Electrons / second Measured in milliamperes (mA) Limited by filament emission (temperature / filament current) space charge (see next slide) +

21 Beam Intensity Product of Units Depends on # photons in beam
energy per photon Units Roentgens (R) per unit time Measure of ionization rate of air Depends on kVp mA target material filtration

22 Intensity & Technique + beam intensity proportional to mA
beam Intensity ~ proportional to kVp2 filament voltage source + high voltage source

23 Space Charge + Electrons leave filament
* Electrons leave filament filament becomes positive Negative electrons stay close Electron cloud surrounds filament Cloud repels new electrons from filament Limits electron flow from cathode to anode + -

24 Kilovoltage & Space Charge
raising kilovoltage gradually overcomes space charge Higher fraction of electrons make it to anode as kilovoltage increases At high enough kilovoltage saturation results All electrons liberated by filament reach target Raising kilovoltage further has no effect on # electrons reaching anode + - Tube Current (mA) Saturation Voltage kVp

25 Saturation Voltage + + + + +
- + + - + - kilovoltage at which a further increase does not increase tube current 100% of electrons already going to target Tube current said to be emission limited tube current can only be increased by increasing filament temperature Tube Current (mA) Saturation Voltage kVp

26 Focal Spot + portion of anode struck by electron stream
Focal spot sizes affects and limits resolution +

27 Focusing Cup + negatively charged focuses electron stream to target
overcomes tendency of electrons to spread because of mutual repulsion + Focusing Cup

28 Focal Spots Most tubes have 2 filaments & thus 2 focal spots
only one used at a time small focus improved resolution large focus improved heat ratings Electron beam strikes larger portion of target

29 Focal Spot Size & Resolution
The larger the focal spot the more it will blur a tiny place on the patient.

30 Focal Spot Size & Heat The larger the area the electron beam hits, the more intense the beam can be without melting the target

31 Filament (cont.) Large Filament normally left on at low “standby” current boosted before exposure (prep or first trigger) With time tungsten from hot filament vaporizes on glass insert thins the filament filters the x-ray beam increases possibility of arcing electrons attracted to glass instead of target +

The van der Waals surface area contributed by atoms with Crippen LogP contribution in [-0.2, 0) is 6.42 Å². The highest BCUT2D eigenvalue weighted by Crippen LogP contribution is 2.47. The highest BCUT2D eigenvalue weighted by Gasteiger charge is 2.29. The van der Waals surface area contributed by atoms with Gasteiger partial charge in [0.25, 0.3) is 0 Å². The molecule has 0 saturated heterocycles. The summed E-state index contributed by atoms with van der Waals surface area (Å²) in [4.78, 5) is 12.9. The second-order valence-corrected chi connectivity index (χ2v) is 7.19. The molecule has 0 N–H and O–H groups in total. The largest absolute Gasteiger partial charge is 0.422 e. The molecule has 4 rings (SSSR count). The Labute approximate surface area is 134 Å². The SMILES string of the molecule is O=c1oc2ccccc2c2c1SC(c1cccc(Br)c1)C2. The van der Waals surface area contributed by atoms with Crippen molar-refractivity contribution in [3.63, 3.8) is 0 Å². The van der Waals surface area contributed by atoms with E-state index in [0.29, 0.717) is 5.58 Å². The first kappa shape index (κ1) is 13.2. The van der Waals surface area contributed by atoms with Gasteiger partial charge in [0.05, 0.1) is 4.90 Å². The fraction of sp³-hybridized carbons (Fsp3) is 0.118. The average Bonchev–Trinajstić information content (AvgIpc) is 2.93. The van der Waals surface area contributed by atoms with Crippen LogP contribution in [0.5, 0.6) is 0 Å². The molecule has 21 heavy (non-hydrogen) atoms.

32 Cross Section of X-Ray Tube
Dunlee Web Site:

33 Cross Section of X-Ray Tube
Dunlee Web Site:

34 Line Focus Principle + Focal spot steeply slanted
7-15 degrees typical Focal spot looks small from patient’s perspective Imaging size Looks large from filament better heat capacity + Actual FS Apparent FS Patient

35 Line Focus Principle + Actual (true) focal spot
as seen from filament Apparent (effective, projected) focal spot as seen from tube port or patient + Actual FS Apparent FS Patient

36 Target Angle Angle between target & perpendicular to tube axis
Typically 7 – 15 degrees + Target Angle, Q

37 Line Focus (cont.) Apparent FS = Actual FS X sin Q + Actual FS
Target Angle, Q Apparent FS = Actual FS X sin Q

38 Target Angle Large Same apparent focal spot size! + + Small
poorer heat ratings better field coverage Small optimizes heat ratings limits field coverage Large Target Angle (Small Actual Focal Spot) Small Target Angle (Large Actual Focal Spot) + + Same apparent focal spot size!

39 Heel Effect Intensity of x-ray beam significantly reduced on anode side beam goes through more target material exiting the anode x - - - cathode side anode side

40 Anodes Stationary Rotating Target is annular track
spreads heat over large area of anode speeds 3600, 9600 rpm Faster = much better heat ratings

41 Rotating Anode Advantages Disadvantages better heat ratings
More complex ($) Rotor drive circuitry motor windings in housing bearings in insert

42 Rotating Anode Larger diameter Materials Better heat ratings heavier
requires more support $$$ Materials usually tungsten high melting point good x-ray production molybdenum (and now Rhodium) for mammography (sometimes) low energy characteristic radiation

43 Grid-controlled tubes
Grid used to switch tube on/off grid is third electrode relatively small voltage controls current flow from cathode to anode Negative grid voltage repels electrons from filament Grid much closer to filament than target Applications speedy switching required cine grid +